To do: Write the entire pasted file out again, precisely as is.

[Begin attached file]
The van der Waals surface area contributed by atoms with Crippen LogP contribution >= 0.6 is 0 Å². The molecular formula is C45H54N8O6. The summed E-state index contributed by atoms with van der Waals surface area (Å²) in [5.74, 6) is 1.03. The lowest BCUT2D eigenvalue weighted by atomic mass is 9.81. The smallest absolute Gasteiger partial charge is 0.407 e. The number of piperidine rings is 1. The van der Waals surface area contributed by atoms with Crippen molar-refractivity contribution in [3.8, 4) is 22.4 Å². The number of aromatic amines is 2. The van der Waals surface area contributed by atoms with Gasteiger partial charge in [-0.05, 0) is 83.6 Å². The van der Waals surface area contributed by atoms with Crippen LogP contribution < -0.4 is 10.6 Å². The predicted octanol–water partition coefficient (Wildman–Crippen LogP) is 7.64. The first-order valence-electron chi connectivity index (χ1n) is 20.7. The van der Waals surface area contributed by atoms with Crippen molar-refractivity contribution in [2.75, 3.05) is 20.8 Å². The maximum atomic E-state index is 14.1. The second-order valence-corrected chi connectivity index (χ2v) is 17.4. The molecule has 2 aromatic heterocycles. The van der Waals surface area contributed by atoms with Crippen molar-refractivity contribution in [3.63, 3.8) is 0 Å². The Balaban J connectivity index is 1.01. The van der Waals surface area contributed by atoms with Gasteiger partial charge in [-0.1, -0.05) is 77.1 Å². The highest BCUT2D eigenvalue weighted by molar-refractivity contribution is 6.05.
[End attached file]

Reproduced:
The van der Waals surface area contributed by atoms with Crippen LogP contribution >= 0.6 is 0 Å². The molecular formula is C45H54N8O6. The summed E-state index contributed by atoms with van der Waals surface area (Å²) in [5.74, 6) is 1.03. The lowest BCUT2D eigenvalue weighted by atomic mass is 9.81. The smallest absolute Gasteiger partial charge is 0.407 e. The number of piperidine rings is 1. The van der Waals surface area contributed by atoms with Crippen molar-refractivity contribution in [3.8, 4) is 22.4 Å². The number of aromatic amines is 2. The van der Waals surface area contributed by atoms with Gasteiger partial charge in [-0.05, 0) is 83.6 Å². The van der Waals surface area contributed by atoms with Crippen LogP contribution < -0.4 is 10.6 Å². The predicted octanol–water partition coefficient (Wildman–Crippen LogP) is 7.64. The first-order valence-electron chi connectivity index (χ1n) is 20.7. The van der Waals surface area contributed by atoms with Crippen molar-refractivity contribution in [2.75, 3.05) is 20.8 Å². The maximum atomic E-state index is 14.1. The second-order valence-corrected chi connectivity index (χ2v) is 17.4. The molecule has 2 aromatic heterocycles. The van der Waals surface area contributed by atoms with Crippen molar-refractivity contribution in [3.63, 3.8) is 0 Å². The Balaban J connectivity index is 1.01. The van der Waals surface area contributed by atoms with Gasteiger partial charge in [-0.1, -0.05) is 77.1 Å². The highest BCUT2D eigenvalue weighted by molar-refractivity contribution is 6.05.